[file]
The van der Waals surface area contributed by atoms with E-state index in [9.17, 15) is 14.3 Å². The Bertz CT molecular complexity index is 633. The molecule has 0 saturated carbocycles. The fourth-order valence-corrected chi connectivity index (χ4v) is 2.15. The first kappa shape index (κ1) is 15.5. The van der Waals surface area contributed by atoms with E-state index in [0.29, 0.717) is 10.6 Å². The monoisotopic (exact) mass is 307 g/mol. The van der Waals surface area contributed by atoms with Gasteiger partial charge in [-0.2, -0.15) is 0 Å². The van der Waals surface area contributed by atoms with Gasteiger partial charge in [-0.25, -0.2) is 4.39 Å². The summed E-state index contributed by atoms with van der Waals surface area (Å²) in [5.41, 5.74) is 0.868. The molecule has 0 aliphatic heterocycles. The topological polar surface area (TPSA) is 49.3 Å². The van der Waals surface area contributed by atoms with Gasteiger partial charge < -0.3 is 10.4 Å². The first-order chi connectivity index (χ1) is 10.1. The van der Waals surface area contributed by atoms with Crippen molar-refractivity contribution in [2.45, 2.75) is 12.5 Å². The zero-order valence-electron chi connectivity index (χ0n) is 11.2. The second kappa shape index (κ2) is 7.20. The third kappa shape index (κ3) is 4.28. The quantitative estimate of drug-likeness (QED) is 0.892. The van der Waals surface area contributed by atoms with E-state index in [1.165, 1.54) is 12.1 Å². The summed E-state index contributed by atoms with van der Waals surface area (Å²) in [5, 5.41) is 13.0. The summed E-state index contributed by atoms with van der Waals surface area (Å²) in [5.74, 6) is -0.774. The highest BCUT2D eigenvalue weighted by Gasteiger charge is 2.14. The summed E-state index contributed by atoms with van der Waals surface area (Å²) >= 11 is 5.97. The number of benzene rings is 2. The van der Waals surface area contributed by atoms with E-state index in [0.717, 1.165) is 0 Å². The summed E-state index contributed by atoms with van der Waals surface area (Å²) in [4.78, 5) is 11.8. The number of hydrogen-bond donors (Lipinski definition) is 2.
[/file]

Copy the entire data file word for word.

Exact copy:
The van der Waals surface area contributed by atoms with E-state index in [9.17, 15) is 14.3 Å². The Bertz CT molecular complexity index is 633. The molecule has 0 saturated carbocycles. The fourth-order valence-corrected chi connectivity index (χ4v) is 2.15. The first kappa shape index (κ1) is 15.5. The van der Waals surface area contributed by atoms with E-state index in [0.29, 0.717) is 10.6 Å². The monoisotopic (exact) mass is 307 g/mol. The van der Waals surface area contributed by atoms with Gasteiger partial charge in [-0.2, -0.15) is 0 Å². The van der Waals surface area contributed by atoms with Gasteiger partial charge in [-0.25, -0.2) is 4.39 Å². The summed E-state index contributed by atoms with van der Waals surface area (Å²) in [5.41, 5.74) is 0.868. The molecule has 0 aliphatic heterocycles. The topological polar surface area (TPSA) is 49.3 Å². The van der Waals surface area contributed by atoms with Gasteiger partial charge < -0.3 is 10.4 Å². The first-order chi connectivity index (χ1) is 10.1. The van der Waals surface area contributed by atoms with Crippen molar-refractivity contribution in [2.45, 2.75) is 12.5 Å². The zero-order valence-electron chi connectivity index (χ0n) is 11.2. The second kappa shape index (κ2) is 7.20. The third kappa shape index (κ3) is 4.28. The quantitative estimate of drug-likeness (QED) is 0.892. The van der Waals surface area contributed by atoms with E-state index in [1.165, 1.54) is 12.1 Å². The summed E-state index contributed by atoms with van der Waals surface area (Å²) in [5, 5.41) is 13.0. The summed E-state index contributed by atoms with van der Waals surface area (Å²) in [5.74, 6) is -0.774. The highest BCUT2D eigenvalue weighted by Gasteiger charge is 2.14. The summed E-state index contributed by atoms with van der Waals surface area (Å²) >= 11 is 5.97. The number of benzene rings is 2. The van der Waals surface area contributed by atoms with E-state index in [0.717, 1.165) is 0 Å². The summed E-state index contributed by atoms with van der Waals surface area (Å²) in [4.78, 5) is 11.8. The number of hydrogen-bond donors (Lipinski definition) is 2.